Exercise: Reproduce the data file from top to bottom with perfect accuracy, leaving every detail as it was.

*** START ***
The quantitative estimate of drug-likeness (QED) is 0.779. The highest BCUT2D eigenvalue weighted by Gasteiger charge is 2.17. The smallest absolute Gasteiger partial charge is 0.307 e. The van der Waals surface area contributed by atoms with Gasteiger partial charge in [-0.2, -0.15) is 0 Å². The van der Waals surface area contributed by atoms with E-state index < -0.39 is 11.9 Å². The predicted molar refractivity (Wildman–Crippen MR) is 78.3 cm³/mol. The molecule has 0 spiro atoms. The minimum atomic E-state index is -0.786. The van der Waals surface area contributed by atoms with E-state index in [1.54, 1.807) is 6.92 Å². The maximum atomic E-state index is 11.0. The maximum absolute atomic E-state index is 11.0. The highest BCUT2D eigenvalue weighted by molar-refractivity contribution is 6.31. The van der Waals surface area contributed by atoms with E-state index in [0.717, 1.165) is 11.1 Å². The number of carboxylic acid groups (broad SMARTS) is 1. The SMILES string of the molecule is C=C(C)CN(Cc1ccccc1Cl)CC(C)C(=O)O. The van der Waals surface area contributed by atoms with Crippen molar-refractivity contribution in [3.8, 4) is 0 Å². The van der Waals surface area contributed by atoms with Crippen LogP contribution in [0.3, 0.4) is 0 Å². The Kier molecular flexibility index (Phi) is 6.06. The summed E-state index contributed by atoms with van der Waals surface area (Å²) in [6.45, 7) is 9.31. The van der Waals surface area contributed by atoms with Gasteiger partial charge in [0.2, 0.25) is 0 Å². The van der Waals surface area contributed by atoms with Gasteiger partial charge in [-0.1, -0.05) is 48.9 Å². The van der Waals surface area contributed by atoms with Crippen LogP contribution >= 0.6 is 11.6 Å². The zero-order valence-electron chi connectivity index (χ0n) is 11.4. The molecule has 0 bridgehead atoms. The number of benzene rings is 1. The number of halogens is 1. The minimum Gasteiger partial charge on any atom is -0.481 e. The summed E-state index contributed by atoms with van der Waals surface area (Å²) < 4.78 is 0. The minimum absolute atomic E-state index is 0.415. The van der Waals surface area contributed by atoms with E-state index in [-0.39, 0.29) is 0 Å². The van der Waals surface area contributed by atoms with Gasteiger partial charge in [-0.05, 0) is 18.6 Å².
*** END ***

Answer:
The quantitative estimate of drug-likeness (QED) is 0.779. The highest BCUT2D eigenvalue weighted by Gasteiger charge is 2.17. The smallest absolute Gasteiger partial charge is 0.307 e. The van der Waals surface area contributed by atoms with Gasteiger partial charge in [-0.2, -0.15) is 0 Å². The van der Waals surface area contributed by atoms with E-state index < -0.39 is 11.9 Å². The predicted molar refractivity (Wildman–Crippen MR) is 78.3 cm³/mol. The molecule has 0 spiro atoms. The minimum atomic E-state index is -0.786. The van der Waals surface area contributed by atoms with E-state index in [1.54, 1.807) is 6.92 Å². The maximum atomic E-state index is 11.0. The maximum absolute atomic E-state index is 11.0. The highest BCUT2D eigenvalue weighted by molar-refractivity contribution is 6.31. The van der Waals surface area contributed by atoms with E-state index in [0.717, 1.165) is 11.1 Å². The number of carboxylic acid groups (broad SMARTS) is 1. The SMILES string of the molecule is C=C(C)CN(Cc1ccccc1Cl)CC(C)C(=O)O. The van der Waals surface area contributed by atoms with Crippen molar-refractivity contribution in [3.8, 4) is 0 Å². The van der Waals surface area contributed by atoms with Crippen LogP contribution in [0.3, 0.4) is 0 Å². The Kier molecular flexibility index (Phi) is 6.06. The summed E-state index contributed by atoms with van der Waals surface area (Å²) in [6.45, 7) is 9.31. The van der Waals surface area contributed by atoms with Gasteiger partial charge in [0.2, 0.25) is 0 Å². The van der Waals surface area contributed by atoms with Gasteiger partial charge in [-0.1, -0.05) is 48.9 Å². The van der Waals surface area contributed by atoms with Crippen LogP contribution >= 0.6 is 11.6 Å². The zero-order valence-electron chi connectivity index (χ0n) is 11.4. The molecule has 0 bridgehead atoms. The number of benzene rings is 1. The number of halogens is 1. The minimum Gasteiger partial charge on any atom is -0.481 e. The summed E-state index contributed by atoms with van der Waals surface area (Å²) < 4.78 is 0. The minimum absolute atomic E-state index is 0.415. The van der Waals surface area contributed by atoms with E-state index in [-0.39, 0.29) is 0 Å². The van der Waals surface area contributed by atoms with Gasteiger partial charge in [-0.05, 0) is 18.6 Å².